What are the signs, symptoms and coping strategies for depression in women?
It’s the Catch-22 of depression: recovering from depression requires action, but taking action when you’re depressed is hard. You may not have much energy, but you probably have enough to take a short walk around the block or pick up the phone to call a loved one. The information and tips that follow are based on a research grounded comprehensive approach that helps you get support while making positive lifestyle changes. In addition to examining the actions you can take to lift your mood, it’s important to also learn about the factors that describe and cause depression in women. This understanding can help you minimize your risk, tackle the condition head on, and treat your depression effectively.
What are the signs and symptoms of depression in women?
The symptoms of depression vary from mild to severe or major depression and are distinguished by the impact they have on a woman’s ability to function. Most depression is mild or moderately disabling and responds well to actions that you can take. Common complaints include:
- Depressed mood
- Loss of interest or pleasure in activities you used to enjoy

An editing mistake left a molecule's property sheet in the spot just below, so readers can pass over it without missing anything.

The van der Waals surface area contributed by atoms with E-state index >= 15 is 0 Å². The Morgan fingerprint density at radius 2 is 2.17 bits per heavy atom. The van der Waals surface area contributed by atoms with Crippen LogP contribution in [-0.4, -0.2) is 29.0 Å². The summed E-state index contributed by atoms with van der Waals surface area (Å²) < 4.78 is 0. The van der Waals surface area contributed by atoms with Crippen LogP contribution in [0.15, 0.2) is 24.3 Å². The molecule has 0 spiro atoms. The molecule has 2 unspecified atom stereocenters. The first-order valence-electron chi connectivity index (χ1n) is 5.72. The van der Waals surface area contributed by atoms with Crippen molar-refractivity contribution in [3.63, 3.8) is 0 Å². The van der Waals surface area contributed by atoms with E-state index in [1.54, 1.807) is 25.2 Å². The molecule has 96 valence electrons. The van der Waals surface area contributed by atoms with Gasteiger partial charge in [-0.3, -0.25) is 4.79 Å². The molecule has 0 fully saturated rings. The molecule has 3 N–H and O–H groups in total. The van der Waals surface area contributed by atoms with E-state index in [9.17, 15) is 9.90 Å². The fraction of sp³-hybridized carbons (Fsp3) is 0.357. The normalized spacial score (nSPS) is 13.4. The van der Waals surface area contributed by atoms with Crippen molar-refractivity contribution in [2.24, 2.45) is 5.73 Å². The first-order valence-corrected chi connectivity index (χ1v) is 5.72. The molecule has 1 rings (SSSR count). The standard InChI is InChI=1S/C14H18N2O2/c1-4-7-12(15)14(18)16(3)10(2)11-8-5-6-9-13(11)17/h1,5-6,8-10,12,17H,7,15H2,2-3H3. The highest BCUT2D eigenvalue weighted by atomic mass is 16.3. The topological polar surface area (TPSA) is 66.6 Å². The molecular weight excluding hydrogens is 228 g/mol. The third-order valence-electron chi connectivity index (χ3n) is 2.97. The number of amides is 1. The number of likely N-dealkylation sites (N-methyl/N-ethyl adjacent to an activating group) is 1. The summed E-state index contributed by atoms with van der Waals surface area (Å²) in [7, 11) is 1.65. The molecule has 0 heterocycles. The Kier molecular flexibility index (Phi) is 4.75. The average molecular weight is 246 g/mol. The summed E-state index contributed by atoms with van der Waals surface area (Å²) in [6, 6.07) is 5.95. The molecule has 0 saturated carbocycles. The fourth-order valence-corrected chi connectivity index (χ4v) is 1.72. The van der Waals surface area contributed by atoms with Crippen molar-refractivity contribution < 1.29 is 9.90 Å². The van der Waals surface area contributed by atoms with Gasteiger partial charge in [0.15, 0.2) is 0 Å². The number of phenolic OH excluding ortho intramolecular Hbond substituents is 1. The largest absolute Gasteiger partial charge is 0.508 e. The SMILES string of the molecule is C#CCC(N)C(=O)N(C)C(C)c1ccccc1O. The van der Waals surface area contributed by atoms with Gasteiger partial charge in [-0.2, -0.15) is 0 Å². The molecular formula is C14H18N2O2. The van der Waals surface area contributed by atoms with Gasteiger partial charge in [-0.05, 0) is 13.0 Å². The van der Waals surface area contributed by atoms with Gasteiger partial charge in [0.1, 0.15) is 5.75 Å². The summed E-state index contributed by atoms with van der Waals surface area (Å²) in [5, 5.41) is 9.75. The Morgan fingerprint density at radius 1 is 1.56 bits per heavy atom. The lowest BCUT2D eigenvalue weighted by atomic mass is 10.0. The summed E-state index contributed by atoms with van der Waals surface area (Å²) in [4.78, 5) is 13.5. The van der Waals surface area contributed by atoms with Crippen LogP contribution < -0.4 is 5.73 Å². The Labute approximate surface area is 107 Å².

- Lack of energy and fatigue
- Feelings of guilt, hopelessness and worthlessness
- Appetite and weight changes
- Sleep changes (Sleeping more or sleeping less)
- Difficulty concentrating
- Suicidal thoughts or recurrent thoughts of death
Differences between male and female depression
Women tend to experience certain symptoms more often than men. These include seasonal affective disorder – depression in the winter months due to lower levels of sunlight. Also, women are more likely to experience the symptoms of atypical depression.
In atypical depression, rather than sleeping less, eating less, and losing weight, the opposite is seen: sleeping excessively, eating more (especially carbohydrates), and gaining weight. Feelings of guilt associated with depression are also more prevalent and pronounced in women. Women also have a higher incidence of thyroid problems. Since hypothyroidism can cause depression, this medical problem should always be ruled out by a physician in women who are depressed.